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''Convincing evidence' of Syria chemical attack', UN

The inspectors said "the environmental, chemical and medical samples we have collected provide clear and convincing evidence that surface-to-surface rockets containing the nerve agent sarin were used ... in the Ghouta area of Damascus" on Aug. 21. The report mentioned the areas of Ein Tarma, Moadamiyeh and Zamalka. "The conclusion is that chemical weapons have been used in the ongoing conflict between the parties in the Syrian Arab Republic ... against civilians, including children, on a relatively large scale," the inspectors said on the first page of their report to Secretary-General Ban Ki-Moon. Ban was scheduled to present the report to the U.N. Security Council later Monday morning. The Associated Press saw the first page of the report. The Aug. 21 chemical attack unfolded as a U.N. chemical weapons team was in Syria to investigate earlier reported attacks. After days of delays, the inspectors were allowed access to victims, doctors and others in the Damascus suburbs. The inspectors were mandated to report on whether chemical weapons were used and if so which ones - not on who was responsible. The rebels and their Western and Arab supporters blame President Bashar Assad's regime for the attack in the rebel-controlled area of Ghouta. The Assad regime insists that the attack was carried out by rebels.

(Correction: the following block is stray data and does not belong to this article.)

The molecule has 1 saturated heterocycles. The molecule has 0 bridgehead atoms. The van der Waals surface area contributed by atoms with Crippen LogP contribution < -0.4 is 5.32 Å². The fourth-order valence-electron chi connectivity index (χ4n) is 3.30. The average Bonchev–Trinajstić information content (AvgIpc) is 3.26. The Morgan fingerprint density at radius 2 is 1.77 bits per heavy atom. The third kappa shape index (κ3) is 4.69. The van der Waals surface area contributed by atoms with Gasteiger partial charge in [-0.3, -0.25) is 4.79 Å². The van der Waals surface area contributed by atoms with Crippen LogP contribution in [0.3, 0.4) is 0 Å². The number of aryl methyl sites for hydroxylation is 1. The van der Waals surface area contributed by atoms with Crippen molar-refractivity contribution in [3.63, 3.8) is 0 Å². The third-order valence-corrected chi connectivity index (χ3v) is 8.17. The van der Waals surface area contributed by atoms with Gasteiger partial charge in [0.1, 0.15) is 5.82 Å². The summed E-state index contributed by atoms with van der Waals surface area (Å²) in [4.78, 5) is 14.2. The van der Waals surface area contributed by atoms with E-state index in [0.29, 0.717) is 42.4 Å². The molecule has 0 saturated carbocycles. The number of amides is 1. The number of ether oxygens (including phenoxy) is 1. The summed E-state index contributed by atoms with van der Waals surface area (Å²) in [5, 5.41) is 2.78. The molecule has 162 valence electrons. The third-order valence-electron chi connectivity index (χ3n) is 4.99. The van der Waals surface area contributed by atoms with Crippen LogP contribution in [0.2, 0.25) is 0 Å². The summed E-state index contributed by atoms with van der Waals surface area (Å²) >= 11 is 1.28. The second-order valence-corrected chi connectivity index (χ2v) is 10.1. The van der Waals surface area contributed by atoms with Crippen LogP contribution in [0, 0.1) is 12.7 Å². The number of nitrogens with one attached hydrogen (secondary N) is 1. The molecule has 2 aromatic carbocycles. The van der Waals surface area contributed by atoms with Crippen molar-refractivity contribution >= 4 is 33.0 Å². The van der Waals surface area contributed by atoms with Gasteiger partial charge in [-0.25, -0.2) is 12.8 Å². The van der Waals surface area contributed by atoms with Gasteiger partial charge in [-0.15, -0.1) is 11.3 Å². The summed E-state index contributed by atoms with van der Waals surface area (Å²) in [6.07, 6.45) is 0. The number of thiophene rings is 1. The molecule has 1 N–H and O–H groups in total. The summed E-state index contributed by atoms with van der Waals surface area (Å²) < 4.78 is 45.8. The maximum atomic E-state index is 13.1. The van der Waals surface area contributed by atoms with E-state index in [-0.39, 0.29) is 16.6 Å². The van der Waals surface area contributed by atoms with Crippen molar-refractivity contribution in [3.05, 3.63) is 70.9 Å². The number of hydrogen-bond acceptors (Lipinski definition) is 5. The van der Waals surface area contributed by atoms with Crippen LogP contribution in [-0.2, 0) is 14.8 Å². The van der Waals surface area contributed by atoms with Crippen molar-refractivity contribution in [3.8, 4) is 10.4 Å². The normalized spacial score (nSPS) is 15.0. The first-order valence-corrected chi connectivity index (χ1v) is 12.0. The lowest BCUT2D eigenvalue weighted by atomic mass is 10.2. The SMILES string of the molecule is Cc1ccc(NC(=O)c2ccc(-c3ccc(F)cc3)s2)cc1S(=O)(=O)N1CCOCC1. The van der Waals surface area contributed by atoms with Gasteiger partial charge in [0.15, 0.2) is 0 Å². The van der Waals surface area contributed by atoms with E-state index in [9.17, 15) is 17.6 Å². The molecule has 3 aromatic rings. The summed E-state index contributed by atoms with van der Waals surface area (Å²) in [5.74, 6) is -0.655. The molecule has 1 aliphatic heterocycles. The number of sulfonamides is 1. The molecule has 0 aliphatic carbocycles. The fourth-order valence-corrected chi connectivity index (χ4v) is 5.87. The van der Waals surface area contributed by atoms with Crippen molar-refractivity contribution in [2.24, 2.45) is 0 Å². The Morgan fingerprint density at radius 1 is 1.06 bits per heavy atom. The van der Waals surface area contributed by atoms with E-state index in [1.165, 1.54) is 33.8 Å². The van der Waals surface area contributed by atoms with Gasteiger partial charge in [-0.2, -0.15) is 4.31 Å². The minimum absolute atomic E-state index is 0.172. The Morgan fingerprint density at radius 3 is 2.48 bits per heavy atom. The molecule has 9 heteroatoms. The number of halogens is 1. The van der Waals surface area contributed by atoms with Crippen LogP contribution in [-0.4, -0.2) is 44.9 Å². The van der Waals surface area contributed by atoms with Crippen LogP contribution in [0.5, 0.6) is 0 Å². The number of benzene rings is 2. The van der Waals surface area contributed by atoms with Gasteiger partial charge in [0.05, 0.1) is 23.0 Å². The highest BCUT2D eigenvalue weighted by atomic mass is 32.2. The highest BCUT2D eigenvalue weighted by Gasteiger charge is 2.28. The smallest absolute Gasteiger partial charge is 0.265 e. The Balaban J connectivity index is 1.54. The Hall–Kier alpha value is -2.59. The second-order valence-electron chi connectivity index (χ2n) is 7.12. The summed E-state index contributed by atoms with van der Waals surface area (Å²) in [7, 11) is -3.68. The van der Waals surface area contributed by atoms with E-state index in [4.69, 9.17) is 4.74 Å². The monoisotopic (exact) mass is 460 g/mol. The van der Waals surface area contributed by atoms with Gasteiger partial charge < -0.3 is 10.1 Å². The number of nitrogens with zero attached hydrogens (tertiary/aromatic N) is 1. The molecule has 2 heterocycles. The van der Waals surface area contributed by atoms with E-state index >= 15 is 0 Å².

Chief weapons inspector Ake Sellstrom handed over the report to the secretary-general on Sunday amid a flurry of diplomatic activity aimed at getting Syria to put its just-acknowledged stockpile of chemical weapons and chemical precursors under international control for destruction.

In Geneva, the chairman of a U.N. war crimes panel on Monday said it is investigating 14 suspected chemical attacks in Syria, dramatically escalating the stakes after diplomatic breakthroughs that saw the Syrian government agree to dismantle its chemical weapons program.

Paulo Sergio Pinheiro said the Geneva-based U.N. panel he heads has not pinpointed the chemical used in the attacks and is awaiting evidence from a separate team of U.N. chemical weapons inspectors expected to be made public later Monday.

That report is expected to add momentum to a deal to eradicate Syria's chemical weapons program.

Pinheiro also said the panel believes Assad's government has been responsible for war crimes and crimes against humanity, while rebel groups have perpetrated war crimes but not crimes against humanity "because there is not a clear chain of command."

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